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Ever heard of Caring Leadership?

"We have entered an era where a Leadership crisis has emmerged... It's time to look beyond stakeholders' expectations and start caring more".

I came across an alarming statistic the other day : 7 out of 8 people go home every day feeling that they work for a company that does not care about them[1]. A statistic that is pretty much worldwide.

« A caring company ». Who's heard of that term before, let alone worked for one ? By definition, a company's dialogue is one based around numbers, performance and profits. « Care » is that touchy-feely aspect that not many corporate leaders believe has much place at all in the office, let alone is an issue worth addressing in the workplace.

Yet this is the very reason why employees go home after work feeling deflated, demoralized and devalued. Despite our subconscious knowing that "happy employees = higher-performing employees", us leaders are still holding on tight to our narrow focus of producing measurable results.

A leadership crisis has emerged.

blog-image-mirrorsLeaders generally don't believe it's their responsibility to actually care for their direct reports' wellbeing. This is where they are going wrong. Because if leaders want their business, team or project to move ahead rather than fall behind, their team members need to stay innovative, open-minded, creative and ready for change. And these traits can only come from engaged employees, employees who are proud to belong to a system[2], because the system cares about them and values the work they do.
Ever heard of the term « Hire for attitude, train for skills » ? This golden rule came about when Daniel Goleman[3] trailblazed the new thinking that EQ was the new IQ to get performance to rocket. Whilst IQ secures the know-how, experience, skills and work processes, EQ is the key to nurturing trust-based relationships and building synergies amongst co-workers.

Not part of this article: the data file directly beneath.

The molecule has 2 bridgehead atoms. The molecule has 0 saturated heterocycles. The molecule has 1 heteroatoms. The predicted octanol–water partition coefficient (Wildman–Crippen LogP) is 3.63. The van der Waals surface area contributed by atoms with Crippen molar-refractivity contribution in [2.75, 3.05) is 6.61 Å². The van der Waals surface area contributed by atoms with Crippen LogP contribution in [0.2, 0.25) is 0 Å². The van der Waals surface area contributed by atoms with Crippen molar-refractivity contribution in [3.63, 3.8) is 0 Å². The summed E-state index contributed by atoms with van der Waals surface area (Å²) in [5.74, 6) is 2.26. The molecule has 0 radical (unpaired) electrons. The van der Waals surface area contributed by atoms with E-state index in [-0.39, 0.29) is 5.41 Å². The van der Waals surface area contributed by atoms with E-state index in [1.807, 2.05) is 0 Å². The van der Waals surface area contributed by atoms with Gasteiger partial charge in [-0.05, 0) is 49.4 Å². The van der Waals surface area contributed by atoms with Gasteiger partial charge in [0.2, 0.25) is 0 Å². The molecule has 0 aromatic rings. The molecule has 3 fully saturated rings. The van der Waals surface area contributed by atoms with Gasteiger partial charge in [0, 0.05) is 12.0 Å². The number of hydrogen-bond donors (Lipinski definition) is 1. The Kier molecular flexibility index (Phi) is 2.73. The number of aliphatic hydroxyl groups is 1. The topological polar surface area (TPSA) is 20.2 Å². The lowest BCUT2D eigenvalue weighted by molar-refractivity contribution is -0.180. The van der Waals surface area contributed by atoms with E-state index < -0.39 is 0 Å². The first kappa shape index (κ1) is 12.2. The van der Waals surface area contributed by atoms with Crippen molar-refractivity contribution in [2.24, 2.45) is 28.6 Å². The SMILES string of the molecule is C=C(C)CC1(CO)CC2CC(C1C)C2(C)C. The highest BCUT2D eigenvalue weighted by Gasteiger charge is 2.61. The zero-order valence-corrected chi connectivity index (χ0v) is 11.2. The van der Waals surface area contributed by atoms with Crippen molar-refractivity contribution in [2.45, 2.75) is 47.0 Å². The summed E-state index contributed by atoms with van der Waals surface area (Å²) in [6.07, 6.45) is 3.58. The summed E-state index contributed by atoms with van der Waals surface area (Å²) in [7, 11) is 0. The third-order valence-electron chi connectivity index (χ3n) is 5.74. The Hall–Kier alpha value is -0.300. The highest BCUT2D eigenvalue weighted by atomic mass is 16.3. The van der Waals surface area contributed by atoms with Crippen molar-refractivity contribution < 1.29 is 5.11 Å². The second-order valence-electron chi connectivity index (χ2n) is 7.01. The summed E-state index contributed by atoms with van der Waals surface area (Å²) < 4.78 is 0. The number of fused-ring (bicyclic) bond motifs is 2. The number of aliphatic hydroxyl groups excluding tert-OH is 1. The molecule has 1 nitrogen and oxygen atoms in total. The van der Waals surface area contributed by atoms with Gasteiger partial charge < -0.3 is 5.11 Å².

But it doesn't stop there...

There is a third key that completes the workplace Equilibrium : The Meaning Quotient, MQ.
No doubt you have come across the theory that money doesn't motivate, at least it's not sustainable in the long run. In other words, it's not the monthly paycheck or end-of-year bonus that buys employee engagement. It's the MQ.

Bringing meaning into your employees' work lives, so that the result of their work is more important to them than completing it, is fulfilling their need for significance[4]. Employees who feel that their work matters are engaged : they are concerned with solving problems outside of themselves due to a sense of personal responsibility, and they are spontaneous which is great for bringing innovative ideas to the drawing board. Engaged employees are also more capable of conforming to rules and are self-regulating amongst their peers. Maslow explains that self-actualized people are a source of inspiration because they experience peak performance levels, which strengthen and transform them.

So now, dear leader, turn to your team members and ask yourself honestly how self-fulfilled you believe each one of them is today. Scale your answers from 1 to 10. Then perhaps you could start thinking about how you could adapt your leadership style, day by day, so that they feel they are more cared about. And you have happier people working with you.

[1] Barry Wehmiller's CEO Bob Chapman
[2] system : a generic term for team, department, business, company or any other organisational structure.
[3] Author of the book Emotional Intelligence
[4] Maslow's hierarchy of basic human needs

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